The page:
Enduring to explore by taking it offshore

Demand for maritime service companies has increased recently, this feature explores why and the measures taken to meet this rising demand.

The open sea has been the wonderment of man since we first managed to navigate its expanse. It has struck fear in the hearts of those who have gotten lost within it and joy in the hearts of those who journeyed to new and uncharted territories with it. Today, while many of its secrets have been revealed to us, the open sea still presents untapped opportunities and apprehension. Historically, one of the first utilizations of the sea besides pure adventure and exploration has been trade. Trade by sea is currently one of the most important methods of export, especially in the oil and gas sector.
In Egypt, maritime export is of extreme importance, but so is maritime procurement of energy sources. With technological advancements, deep sea drilling has begotten mass production of oil and natural gas. Companies who so choose to tap the sea cannot do it on their own. While maritime service companies do not specialize in exporting energy commodities, they do specialize in providing support for oil and gas operators.
These companies’ in essence support offshore oil rigs and provides them with all their needs during operations. Some of the tasks these companies undertake include installation and maintenance of platforms, topside hook-ups, transportation of structures, subsea facilities, pipe laying, oil pollution detection and prevention, and towing support. The equipments or rather vessels of these companies vary from Platform Supply Vessels (PSV’s) Anchor Handling, Tugs and Supply Vessels (AHTS), Survey Ships and crane/Flat top barges, Construction Support Vessels, Standby Rescue Vessels to oil recovery vessels.
Essentially, these companies provide services to offshore operators. These services range from the minor, for example transportation of a rig crew, to the major, for example fire fighting capabilities in case of an accident. These companies also offer other employments that include salvage, ship lifting, clearing, and surveys. The first three services consist of preparing a certain site for operation, whether through removal of simple obstacles from ports or the removal of explosives. The last service consists of inspecting a drilling location through technological equipment such as geoseismic or geotechnical devices.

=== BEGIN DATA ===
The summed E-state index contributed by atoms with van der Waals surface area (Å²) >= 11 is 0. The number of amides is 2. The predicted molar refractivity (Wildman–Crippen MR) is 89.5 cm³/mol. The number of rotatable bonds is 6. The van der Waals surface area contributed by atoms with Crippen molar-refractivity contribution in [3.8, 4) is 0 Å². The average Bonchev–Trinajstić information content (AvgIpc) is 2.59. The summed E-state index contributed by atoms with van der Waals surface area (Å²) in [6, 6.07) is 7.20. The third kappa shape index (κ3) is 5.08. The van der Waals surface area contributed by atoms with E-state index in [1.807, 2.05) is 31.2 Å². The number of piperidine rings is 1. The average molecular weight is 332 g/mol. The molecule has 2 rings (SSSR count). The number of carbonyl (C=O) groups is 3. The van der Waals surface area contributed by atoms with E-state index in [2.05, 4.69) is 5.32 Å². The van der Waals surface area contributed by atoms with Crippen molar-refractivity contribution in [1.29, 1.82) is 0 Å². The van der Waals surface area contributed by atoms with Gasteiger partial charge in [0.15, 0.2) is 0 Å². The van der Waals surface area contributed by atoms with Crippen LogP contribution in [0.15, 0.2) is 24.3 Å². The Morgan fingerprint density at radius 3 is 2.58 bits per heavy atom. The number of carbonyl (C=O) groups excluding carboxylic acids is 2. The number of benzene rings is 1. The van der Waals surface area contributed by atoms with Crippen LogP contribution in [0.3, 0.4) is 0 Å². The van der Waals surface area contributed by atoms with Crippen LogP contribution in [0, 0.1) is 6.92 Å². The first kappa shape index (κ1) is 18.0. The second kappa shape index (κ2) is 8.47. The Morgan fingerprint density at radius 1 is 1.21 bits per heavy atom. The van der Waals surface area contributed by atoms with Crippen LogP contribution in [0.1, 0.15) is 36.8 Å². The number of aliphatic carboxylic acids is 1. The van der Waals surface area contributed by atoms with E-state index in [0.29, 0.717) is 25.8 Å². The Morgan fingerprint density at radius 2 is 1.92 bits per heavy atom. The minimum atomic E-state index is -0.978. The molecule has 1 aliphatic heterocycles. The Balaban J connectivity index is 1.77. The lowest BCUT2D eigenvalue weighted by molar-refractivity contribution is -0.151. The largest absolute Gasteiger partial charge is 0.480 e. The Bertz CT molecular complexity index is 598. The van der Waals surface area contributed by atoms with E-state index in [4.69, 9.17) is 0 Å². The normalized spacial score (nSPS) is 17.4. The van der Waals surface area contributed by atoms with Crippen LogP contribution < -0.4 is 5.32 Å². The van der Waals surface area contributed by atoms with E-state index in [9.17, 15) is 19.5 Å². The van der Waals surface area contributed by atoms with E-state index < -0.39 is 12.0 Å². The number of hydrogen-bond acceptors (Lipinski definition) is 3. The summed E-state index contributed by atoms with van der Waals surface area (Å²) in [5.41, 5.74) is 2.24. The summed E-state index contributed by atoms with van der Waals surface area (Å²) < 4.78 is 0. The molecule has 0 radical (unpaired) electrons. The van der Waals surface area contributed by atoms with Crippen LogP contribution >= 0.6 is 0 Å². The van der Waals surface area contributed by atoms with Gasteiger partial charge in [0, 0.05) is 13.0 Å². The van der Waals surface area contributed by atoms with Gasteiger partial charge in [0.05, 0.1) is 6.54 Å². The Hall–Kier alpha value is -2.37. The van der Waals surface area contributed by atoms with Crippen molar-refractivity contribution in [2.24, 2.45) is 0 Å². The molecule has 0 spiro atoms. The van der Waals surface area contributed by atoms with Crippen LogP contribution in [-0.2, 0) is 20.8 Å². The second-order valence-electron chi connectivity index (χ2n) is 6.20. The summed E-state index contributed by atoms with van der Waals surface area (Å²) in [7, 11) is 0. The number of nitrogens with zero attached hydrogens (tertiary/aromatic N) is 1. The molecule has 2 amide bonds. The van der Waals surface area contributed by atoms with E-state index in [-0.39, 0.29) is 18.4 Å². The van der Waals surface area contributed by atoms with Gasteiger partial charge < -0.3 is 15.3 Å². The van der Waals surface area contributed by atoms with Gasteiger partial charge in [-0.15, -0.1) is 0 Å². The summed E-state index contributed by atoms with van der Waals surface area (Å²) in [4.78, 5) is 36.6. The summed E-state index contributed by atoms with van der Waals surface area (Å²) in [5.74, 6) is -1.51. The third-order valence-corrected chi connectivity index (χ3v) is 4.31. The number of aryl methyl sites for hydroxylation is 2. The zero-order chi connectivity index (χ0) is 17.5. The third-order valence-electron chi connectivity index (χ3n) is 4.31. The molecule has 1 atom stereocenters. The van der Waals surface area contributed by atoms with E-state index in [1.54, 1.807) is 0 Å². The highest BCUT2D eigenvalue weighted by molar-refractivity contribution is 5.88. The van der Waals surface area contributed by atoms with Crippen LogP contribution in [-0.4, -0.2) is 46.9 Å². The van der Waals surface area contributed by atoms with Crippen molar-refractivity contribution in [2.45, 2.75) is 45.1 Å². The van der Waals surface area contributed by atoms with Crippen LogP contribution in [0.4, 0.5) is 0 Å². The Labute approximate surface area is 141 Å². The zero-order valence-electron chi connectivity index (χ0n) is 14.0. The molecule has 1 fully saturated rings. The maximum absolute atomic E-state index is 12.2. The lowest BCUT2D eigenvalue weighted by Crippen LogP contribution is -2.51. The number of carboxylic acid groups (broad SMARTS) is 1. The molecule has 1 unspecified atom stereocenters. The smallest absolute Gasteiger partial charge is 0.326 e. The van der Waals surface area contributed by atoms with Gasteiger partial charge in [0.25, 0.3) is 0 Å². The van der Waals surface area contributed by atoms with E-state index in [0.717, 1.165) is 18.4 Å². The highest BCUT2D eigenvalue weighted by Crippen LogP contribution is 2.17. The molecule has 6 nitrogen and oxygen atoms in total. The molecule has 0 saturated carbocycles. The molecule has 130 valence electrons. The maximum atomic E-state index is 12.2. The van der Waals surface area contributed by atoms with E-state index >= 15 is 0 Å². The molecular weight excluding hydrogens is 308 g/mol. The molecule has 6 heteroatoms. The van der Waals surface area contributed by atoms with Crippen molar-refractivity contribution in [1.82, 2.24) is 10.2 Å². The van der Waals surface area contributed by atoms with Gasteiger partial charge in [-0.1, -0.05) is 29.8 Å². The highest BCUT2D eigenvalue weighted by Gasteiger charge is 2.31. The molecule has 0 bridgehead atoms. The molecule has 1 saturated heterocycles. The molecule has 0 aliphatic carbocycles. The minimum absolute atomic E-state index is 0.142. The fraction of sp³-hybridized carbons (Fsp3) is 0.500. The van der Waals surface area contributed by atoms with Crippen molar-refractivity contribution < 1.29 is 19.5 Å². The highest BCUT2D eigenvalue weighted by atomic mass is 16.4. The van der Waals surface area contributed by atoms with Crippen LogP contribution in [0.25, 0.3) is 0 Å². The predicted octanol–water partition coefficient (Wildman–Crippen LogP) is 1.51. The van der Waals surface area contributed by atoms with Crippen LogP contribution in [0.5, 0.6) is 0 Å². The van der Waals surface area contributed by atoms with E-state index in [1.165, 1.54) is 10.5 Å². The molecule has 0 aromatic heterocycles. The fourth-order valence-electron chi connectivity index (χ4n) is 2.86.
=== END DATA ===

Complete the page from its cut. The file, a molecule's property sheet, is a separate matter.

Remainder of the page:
The rise of subsea exploration and production has created a dire need of maritime service companies. The Egyptian Ministry of Transport’s Maritime Transport sector has put a strategic goal of involving the public sector in 10% of overall activities which includes maritime services, under which falls, towage, pilotage, and maritime services related to petroleum and gas platform and drillers. Thus far, the sector holds only 5% of activities.

A Widening Gap
Since the public sector’s share in maritime services is palpably small, the burden falls on private sector companies. More recently, the rise in petroleum prices has caused a rise in demand for the commodity, mainly coming from industries and not per capita oil usage. This demand has created opportunities for investors and in effect has caused exploration to flourish in the country.

Maritime service companies are used both in the production phase as well as in the exploration phase of oil and gas. With the rise of exploration appears a rise of demand for service companies. This rise of demand has produced a gap in the services sector.
This gap is caused in part by a general demand for service vessels, but also in part due to technological advancements in exploration methods. With the rising sophistication of exploration methods comes the need for vessels with as much sophistication. A quick solution to this problem would be building new vessels that are technologically superior, or re-building old vessels to new standards in the market. However, legal inspection procedures render rebuilding vessels as troublesome as building new vessels, which take approximately two years to build.
In terms of building new vessels another obstacle stands in the way: the cost of raw materials. In Egypt steel is an expensive matter and the bureaucracy related to the building process helps little in the building process as well. Most companies opt for building their vessels abroad in China or India, where steel has been efficiently accumulated and human labor is quite cheap.
Thus, there is a blatant gap in the maritime services sector in Egypt. This gap cannot be solved instantaneously by inserting new vessels into the sector because such an endeavor is simply easier said than done.

The Market as it Stands
Currently, there are close to 15 companies in the maritime services sector in Egypt. Some of the larger companies include Maridive, Tidewater, PMS (associated with Petrojet), Ocean Marine Services, Misr Gulf, Rashied, Maersk, and Timsah. In essence this means that there are 15 companies servicing the needs of close to 70 operators.